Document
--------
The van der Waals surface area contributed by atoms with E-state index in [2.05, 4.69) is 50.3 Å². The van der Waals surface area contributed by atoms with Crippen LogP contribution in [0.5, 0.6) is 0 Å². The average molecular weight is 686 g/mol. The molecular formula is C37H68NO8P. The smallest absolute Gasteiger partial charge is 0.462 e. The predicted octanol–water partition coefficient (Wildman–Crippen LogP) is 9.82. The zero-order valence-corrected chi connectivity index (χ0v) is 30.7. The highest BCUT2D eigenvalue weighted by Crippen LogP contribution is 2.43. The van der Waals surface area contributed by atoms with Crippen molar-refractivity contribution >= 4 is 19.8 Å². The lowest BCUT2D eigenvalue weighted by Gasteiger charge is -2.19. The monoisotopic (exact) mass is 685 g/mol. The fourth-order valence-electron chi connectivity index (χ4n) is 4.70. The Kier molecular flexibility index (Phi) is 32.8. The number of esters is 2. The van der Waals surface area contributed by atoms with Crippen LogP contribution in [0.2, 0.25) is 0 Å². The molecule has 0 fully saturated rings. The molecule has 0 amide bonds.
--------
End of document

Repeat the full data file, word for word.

The van der Waals surface area contributed by atoms with E-state index in [2.05, 4.69) is 50.3 Å². The van der Waals surface area contributed by atoms with Crippen LogP contribution in [0.5, 0.6) is 0 Å². The average molecular weight is 686 g/mol. The molecular formula is C37H68NO8P. The smallest absolute Gasteiger partial charge is 0.462 e. The predicted octanol–water partition coefficient (Wildman–Crippen LogP) is 9.82. The zero-order valence-corrected chi connectivity index (χ0v) is 30.7. The highest BCUT2D eigenvalue weighted by Crippen LogP contribution is 2.43. The van der Waals surface area contributed by atoms with Crippen molar-refractivity contribution >= 4 is 19.8 Å². The lowest BCUT2D eigenvalue weighted by Gasteiger charge is -2.19. The monoisotopic (exact) mass is 685 g/mol. The fourth-order valence-electron chi connectivity index (χ4n) is 4.70. The Kier molecular flexibility index (Phi) is 32.8. The number of esters is 2. The van der Waals surface area contributed by atoms with Crippen LogP contribution in [0.2, 0.25) is 0 Å². The molecule has 0 fully saturated rings. The molecule has 0 amide bonds.